The author of Seraphina, Rachel Hartmann, gives Movellas some advice on writing fantasy fiction, how to build worlds and how not to exceed your weirdness budget. You can read the prologue to her new story on Movellas here and get involved in the fantasy competition she is judging here.

 

When it comes to fantasy writing, I feel my particular strength lies in world-building. It is one of the most enjoyable aspects of writing for me; I soak up details of the world around me, refine and transform them into something new. It’s easy for world-building to become an exercise in self-indulgence, but a friend once gave me some advice that helps me curb my excesses by keeping the reader in mind.

My friend told me books have a weirdness budget, the amount of strangeness that readers will tolerate before they begin to find the book overwhelming or incomprehensible. Obviously, readers expect different amounts of strangeness from different genres – that may be part of why some readers prefer fantasy while others prefer realism. An author has a much larger weirdness budget when writing fantasy, but that doesn’t mean readers will put up with absolutely anything. Writers need to figure out which new concepts are most crucial to the story and then weed out the rest.

When building a world, the temptation is to create everything anew. Why should weeks have seven days or years be divided into months? That stimulating beverage they drink at breakfast would surely never be called coffee. This is fantasy land! Why should any of it be familiar? Those are excellent points, and I would never dream of quelling anyone’s creativity, but bear in mind that if you re-name the days of the week, that’s something new for readers to adjust to. You’ve spent a chunk of weirdness budget. Make sure you spent it wisely.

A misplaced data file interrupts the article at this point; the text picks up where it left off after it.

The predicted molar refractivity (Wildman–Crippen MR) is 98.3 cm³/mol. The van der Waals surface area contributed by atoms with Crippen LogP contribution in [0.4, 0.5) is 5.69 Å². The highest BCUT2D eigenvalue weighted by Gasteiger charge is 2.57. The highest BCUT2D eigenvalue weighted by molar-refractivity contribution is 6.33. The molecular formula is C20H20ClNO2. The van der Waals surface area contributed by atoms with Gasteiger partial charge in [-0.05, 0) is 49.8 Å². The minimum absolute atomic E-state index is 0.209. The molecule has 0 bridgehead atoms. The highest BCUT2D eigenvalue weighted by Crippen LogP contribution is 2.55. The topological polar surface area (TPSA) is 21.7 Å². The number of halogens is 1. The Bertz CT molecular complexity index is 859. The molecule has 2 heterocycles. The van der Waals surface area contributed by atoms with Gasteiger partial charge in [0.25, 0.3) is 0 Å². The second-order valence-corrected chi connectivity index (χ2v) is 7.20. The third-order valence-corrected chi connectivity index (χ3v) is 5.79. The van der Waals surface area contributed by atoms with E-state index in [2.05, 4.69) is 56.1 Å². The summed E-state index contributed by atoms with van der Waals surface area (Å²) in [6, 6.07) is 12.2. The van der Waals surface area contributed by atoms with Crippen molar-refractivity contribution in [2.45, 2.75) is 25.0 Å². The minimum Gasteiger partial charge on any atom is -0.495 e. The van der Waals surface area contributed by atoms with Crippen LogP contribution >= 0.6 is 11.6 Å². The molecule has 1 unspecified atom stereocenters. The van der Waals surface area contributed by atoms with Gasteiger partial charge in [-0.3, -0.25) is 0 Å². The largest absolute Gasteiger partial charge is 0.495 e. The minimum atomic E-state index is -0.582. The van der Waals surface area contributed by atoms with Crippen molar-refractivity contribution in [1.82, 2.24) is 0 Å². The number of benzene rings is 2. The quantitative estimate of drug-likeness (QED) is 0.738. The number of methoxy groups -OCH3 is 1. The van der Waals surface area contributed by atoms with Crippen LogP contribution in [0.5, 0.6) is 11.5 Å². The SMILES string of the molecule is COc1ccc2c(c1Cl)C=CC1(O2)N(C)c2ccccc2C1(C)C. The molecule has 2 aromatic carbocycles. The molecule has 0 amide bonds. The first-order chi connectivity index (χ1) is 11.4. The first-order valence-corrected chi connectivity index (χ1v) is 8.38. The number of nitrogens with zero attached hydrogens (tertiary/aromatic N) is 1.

The world of Seraphina is, at first glance, a bog-standard Medieval fantasy setting. That’s deliberate; I wanted there to be an abundance of familiar and unchallenging elements, in hopes that that would give me more leeway for adding unfamiliar details later. There are knights, dragons, castles, cathedrals, royalty, all the basics. On top of that familiar framework, I then added oddities. The knights are banished and practice a dragon-slaying martial art called dracomachia; the dragons can take human shape, which has a lot of interesting neurological implications. A second, more iguana-like species of dragon hides in the cracks and crannies of the city, emerging to pan-handle and eat garbage. The ditzy princess is not as vapid as she appears. And so on.

This is not to say I always get it right. My world has many named Saints; I considered them colourful background embroidery, but some readers have found them an obstacle. Things I didn’t consider strange at all, because they exist in the real world – architectural details, Medieval musical instruments – have tipped the balance toward overwhelming for some folks. Live and learn, I guess. Like all aspects of writing, world-building is something you figure out by doing, and there is always more to learn. Luckily, that’s a process I enjoy.

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